Leading Through Uncertain Times – insights from applied neuroscience

Leading Through Uncertain Times – insights from applied neuroscience

For every person, every company, every organisation and for the UK as a nation, the future certainly feels somewhat unpredictable right now. Neuroscientists refer to the brain as a ‘prediction machine’: it is constantly trying to predict and make meaning of what is going on around us so that it is better able to protect us. Our brains are not designed to like uncertainty. It is distracting to the brain and drains our mental energy. If we are finding these uncertain times difficult, it’s not surprising.

So, what can we do to help our somewhat frazzled brains? How can we help ourselves and those we work with grab back a bit of control? The good news is that we have more influence over our brains than we probably realise. If we can understand our brains a little better - what helps them to focus, collaborate, be constructive and creative – then we have greater awareness and choice over how we respond to the external world.

There is a long list of things we can do, and in many ways, it’s personal preference as to what works best for each of us, but based on an understanding of our brains, here are five things we can try that will help.

Set short-term achievable goals

If people are struggling to focus, having short-term achievable goals can help. Achieving a goal feels rewarding to the brain and puts it in a better place to take on the next challenge. So helping people to feel they have achieved something each day at work can be useful.

Take a deep breath (or preferably quite a few)

Here’s one you can start doing right now as it takes just seconds. There is a strong connection between the mind and body – both send messages to each other about how we are doing. Even taking a few deep breaths sends messages to the brain that help to calm it down. Try pausing after the outbreath: the outbreath increases the influence of the quieting parasympathetic nervous system. Practise this before the start of each meeting (and maybe during the meeting too).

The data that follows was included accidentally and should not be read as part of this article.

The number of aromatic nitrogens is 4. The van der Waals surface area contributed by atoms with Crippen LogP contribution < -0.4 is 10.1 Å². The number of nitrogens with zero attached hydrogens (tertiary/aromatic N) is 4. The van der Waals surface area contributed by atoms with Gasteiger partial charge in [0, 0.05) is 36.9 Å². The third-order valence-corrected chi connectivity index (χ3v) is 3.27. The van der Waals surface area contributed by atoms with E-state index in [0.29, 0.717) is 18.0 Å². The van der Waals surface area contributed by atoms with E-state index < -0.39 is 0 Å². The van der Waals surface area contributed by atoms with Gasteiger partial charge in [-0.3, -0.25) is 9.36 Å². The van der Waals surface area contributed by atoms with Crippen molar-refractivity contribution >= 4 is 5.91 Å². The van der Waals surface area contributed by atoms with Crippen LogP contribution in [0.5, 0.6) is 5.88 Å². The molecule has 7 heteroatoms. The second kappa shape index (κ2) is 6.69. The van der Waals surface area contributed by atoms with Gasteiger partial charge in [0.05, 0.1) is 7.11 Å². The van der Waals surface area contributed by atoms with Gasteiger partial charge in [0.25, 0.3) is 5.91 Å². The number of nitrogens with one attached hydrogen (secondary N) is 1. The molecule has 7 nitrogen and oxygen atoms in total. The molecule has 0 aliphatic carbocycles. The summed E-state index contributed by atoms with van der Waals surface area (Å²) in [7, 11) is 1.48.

Have a good laugh

We talk about gallows humour in tough times and there’s a good reason why: laughter is a great de-stressor to the brain and can actually boost IQ in the short term (Oswald et al, 2009).

Get a good night’s sleep

For too many years, there has been a sort of bragging about how few hours some people can get by on. Not getting a good night’s sleep is the equivalent, cognitively, of coming into work drunk. Taking a 20-minute nap is also good for us but too few employers have yet recognised this.

Let your mind wander

For 15 minutes a day, allow your brain to daydream or just wander. This ‘downtime’ is when we are more likely to have our creative thoughts, and ‘aha’ moments. It’s a quiet brain that has moments of insight, not a frazzled one.


Learn more about Neuroscience and its impact on behaviour at our one-day development seminar on 1 October led by Hilary Scarlett


  • Hilary Scarlett

    Facilitator, WIG Neuroscience of Leadership Seminar

    Hilary Scarlett is an author, international speaker and consultant. She facilitates WIG’s Neuroscience of Leadership seminar and co-facilitates WIG’s Leading Through Uncertain Times. The second edition of her book Neuroscience for Organizational Change – an evidence-based, practical guide to managing change is out in the UK on 3 July 2019. Receive 20% discount by using code AHRNOC at www.koganpage.com. Find out more about Hilary’s work at www.scarlettandgrey.com